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NOAA Harmful Algal Bloom Operational Forecast System (HAB-OFS)

Operational Conditions Reports

HAB-OFS Products:
Public Conditions Reports by Region (including Impact Forecasts):

Operational Conditions Reports
Southwest Florida Forecast Region Maps
Friday, March 24, 2017

Not present to 'medium' concentrations of Karenia brevis
(commonly known as Florida red tide) are present along- and
offshore portions of southwest Florida, and not present in
the Florida Keys. K. brevis concentrations are patchy in
nature and levels of respiratory irritation will vary
locally based upon nearby bloom concentrations, ocean
currents, and wind speed and direction. The highest level
of potential respiratory irritation forecast for Friday,
March 24 through Monday, March 27 is listed below.

County Region: Forecast (Duration)
Southern Manatee: Very Low (F-M)
Southern Manatee, bay regions: Low (F-M)
Northern Sarasota: Very Low (F), Low (Sa-M)
Northern Sarasota, bay regions: Low (F-M)
Southern Sarasota: Very Low (F), Low (Sa-M)
Northern Charlotte: Very Low (F), Low (Sa-M)
Northern Charlotte, bay regions: Moderate (F-M)
Southern Charlotte: Very Low (F), Low (Sa-M)
Southern Charlotte, bay regions: Low (F-M)
Northern Lee: Very Low (F), Low (Sa-M)
Northern Lee, bay regions: Low (F-M)
Central Lee: Very Low (F), Low (Sa-M)
Central Lee, bay regions: Very Low (F-M)
All Other SWFL County Regions: None expected (F-M)

for recent, local observations, including Mote Marine
Laboratorys Beach Conditions Report. Health information,
from the Florida Department of Health and other agencies,
is available at
Over the past several days, reports of dead fish were
received from Sarasota and Lee counties.
Northwest Florida to Louisiana Forecast Region Maps
Saturday, March 25, 2017

There are currently no reports of harmful algae in this region. 
No impacts are expected.

Last report: Monday, October 31, 2016
East Florida
Saturday, March 25, 2017

There are currently no reports of harmful algae in this region.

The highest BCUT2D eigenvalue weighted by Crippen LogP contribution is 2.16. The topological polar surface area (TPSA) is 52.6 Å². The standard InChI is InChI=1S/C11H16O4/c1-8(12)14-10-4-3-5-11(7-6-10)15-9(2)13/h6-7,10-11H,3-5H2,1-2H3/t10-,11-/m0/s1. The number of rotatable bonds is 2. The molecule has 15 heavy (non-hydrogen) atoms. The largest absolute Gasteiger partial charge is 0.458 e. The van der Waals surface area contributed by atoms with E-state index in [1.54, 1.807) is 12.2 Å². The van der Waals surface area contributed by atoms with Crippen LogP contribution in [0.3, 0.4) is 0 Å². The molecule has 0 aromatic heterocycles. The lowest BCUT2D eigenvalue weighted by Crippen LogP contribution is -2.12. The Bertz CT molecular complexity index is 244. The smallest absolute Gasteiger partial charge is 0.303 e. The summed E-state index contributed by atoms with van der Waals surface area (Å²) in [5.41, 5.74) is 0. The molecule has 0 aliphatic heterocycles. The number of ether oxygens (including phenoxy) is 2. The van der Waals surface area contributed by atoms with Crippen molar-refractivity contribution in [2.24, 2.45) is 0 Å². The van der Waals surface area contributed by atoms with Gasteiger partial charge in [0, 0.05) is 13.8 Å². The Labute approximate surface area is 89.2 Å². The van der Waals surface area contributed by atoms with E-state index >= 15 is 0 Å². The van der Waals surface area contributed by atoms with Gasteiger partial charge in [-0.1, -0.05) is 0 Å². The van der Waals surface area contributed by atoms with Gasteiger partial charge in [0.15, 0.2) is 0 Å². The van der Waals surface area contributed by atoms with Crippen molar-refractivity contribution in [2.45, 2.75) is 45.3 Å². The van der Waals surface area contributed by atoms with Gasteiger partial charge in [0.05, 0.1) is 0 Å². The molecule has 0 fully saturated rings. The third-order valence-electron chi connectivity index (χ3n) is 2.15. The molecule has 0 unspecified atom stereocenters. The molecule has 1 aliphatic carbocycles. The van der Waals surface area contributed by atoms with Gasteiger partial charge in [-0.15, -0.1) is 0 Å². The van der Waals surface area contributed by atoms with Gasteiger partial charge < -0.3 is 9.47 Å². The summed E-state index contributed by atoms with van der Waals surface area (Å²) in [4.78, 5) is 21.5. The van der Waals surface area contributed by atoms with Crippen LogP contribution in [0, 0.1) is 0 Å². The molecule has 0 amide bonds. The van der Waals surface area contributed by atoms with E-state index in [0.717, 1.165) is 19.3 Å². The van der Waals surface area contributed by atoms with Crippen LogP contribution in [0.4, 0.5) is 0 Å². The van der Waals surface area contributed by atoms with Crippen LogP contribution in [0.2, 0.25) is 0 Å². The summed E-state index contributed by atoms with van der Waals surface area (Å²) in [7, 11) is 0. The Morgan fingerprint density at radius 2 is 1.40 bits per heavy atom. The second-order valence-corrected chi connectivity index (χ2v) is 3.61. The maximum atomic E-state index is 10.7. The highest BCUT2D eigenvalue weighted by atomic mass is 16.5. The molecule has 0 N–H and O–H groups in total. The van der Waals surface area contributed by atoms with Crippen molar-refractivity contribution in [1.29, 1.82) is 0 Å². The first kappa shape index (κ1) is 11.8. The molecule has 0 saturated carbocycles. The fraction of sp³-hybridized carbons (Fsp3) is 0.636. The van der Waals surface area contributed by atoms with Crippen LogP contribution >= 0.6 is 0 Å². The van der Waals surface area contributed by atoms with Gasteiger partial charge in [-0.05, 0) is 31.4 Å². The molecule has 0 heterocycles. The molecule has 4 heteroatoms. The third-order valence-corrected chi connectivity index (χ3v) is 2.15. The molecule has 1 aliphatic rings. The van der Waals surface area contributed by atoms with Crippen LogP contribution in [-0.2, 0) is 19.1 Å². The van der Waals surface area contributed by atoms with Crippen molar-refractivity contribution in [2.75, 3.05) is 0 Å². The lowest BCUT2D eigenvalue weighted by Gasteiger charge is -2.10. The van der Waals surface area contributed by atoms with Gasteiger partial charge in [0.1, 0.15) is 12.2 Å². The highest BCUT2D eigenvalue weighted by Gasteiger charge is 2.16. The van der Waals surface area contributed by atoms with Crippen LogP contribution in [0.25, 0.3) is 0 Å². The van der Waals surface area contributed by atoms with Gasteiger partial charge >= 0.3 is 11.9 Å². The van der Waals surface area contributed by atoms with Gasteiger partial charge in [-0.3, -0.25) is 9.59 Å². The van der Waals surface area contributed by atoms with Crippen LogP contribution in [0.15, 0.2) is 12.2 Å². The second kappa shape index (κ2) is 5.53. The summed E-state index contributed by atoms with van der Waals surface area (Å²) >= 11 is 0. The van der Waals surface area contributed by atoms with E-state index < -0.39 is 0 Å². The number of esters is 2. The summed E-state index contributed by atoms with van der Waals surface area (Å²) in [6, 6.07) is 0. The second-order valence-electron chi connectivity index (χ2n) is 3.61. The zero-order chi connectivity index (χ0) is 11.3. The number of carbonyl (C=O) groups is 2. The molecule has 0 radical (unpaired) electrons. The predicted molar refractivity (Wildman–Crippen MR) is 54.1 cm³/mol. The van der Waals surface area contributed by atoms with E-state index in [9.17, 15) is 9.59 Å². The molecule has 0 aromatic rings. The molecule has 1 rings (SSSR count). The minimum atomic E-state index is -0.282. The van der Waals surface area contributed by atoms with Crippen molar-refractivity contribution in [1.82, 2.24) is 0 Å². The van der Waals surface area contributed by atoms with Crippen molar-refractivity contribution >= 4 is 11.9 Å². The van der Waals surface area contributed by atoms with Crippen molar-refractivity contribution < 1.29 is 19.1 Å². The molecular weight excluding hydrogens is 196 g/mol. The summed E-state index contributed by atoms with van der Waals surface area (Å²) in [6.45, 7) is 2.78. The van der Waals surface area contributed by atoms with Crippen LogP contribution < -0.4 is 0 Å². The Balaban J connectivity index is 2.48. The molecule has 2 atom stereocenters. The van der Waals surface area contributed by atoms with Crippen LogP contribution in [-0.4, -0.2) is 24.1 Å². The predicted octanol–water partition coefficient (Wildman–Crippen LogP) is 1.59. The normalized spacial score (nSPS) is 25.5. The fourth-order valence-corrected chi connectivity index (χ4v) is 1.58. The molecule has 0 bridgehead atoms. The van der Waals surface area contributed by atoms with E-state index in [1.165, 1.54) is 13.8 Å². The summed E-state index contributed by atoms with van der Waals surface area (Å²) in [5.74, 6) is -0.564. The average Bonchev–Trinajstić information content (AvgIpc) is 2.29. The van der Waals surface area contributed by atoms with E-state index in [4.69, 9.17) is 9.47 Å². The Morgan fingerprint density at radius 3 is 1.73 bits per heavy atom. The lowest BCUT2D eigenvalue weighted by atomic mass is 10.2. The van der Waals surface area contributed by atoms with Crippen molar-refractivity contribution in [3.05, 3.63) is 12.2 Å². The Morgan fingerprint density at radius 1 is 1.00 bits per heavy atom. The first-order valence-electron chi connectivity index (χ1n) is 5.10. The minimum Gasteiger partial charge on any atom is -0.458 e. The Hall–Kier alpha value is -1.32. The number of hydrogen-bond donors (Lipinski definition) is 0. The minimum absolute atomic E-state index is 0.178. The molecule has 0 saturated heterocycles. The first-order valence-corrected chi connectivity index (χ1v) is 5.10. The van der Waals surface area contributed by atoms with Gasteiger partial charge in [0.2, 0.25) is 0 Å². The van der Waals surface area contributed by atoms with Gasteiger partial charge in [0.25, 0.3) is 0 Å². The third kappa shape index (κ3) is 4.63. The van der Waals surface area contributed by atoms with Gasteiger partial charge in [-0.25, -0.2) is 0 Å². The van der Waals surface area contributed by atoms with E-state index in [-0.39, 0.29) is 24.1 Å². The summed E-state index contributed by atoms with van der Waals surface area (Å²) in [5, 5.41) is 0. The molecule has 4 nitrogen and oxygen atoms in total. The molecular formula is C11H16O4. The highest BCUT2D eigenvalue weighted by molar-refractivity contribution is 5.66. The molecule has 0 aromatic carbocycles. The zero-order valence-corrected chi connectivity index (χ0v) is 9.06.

No impacts are expected.

Last report: Monday, August 01, 2016
Texas Forecast Region Maps
Monday, March 20, 2017

Karenia brevis (commonly known as Texas red tide) ranges
from not present to very low concentrations along the coast
of Texas. No respiratory irritation is expected Monday,
March 20 through Monday, March 27.

for recent, local observations.

About the NOAA HAB-OFS Conditions Report

Harmful algal blooms of Karenia brevis, the organism responsible for red tide in the Gulf of Mexico, can impact the health of humans and animal life. The blooms are patchy in nature and the impacts vary by location and throughout the day depending on nearby bloom concentrations, ocean currents, surf conditions, and wind speed and direction. The NOAA HAB-OFS Conditions Report identifies whether or not there are K. brevis cell concentrations. When K. brevis cell concentrations are present, the report indicates the general location and provides forecasts of the highest potential level of associated respiratory irritation as described here. The Conditions Reports are based on the analysis of information from HAB-OFS Contributors & Data Providers.

Health Info, HAB Observations, and other Data Resources

The Local Beach Conditions page provides a list of sources for up-to-date information about the observed, local beach conditions in Florida and Texas. During a K. brevis bloom, the Conditions Report and resources on the Local Beach Conditions page may help you find an unaffected beach nearby. For health information and resources, see the Health Information page.

Additional bloom analysis is included in the HAB Bulletin, which is emailed to a list of subscribers who have natural resource management responsibilities and are involved in HAB event response. To view archived HAB Bulletins or learn more about them and how to subscribe, visit the Bulletin page.

Other Sources of Gulf of Mexico HAB Status Info:

Check our Local Beach Conditions page.

View map of cell counts and environmental data.

Click to go to the NOAA HABs Observing System

Health Questions about Red Tide?

Visit Our HAB Health Information Page

For 24/7 medical advice about the health impacts of red tide, call your local Poison Control Center (1-800-222-1222).


Revised: 10/15/2013
NOAA / National Ocean Service
Web site owner: Center for Operational Oceanographic Products and Services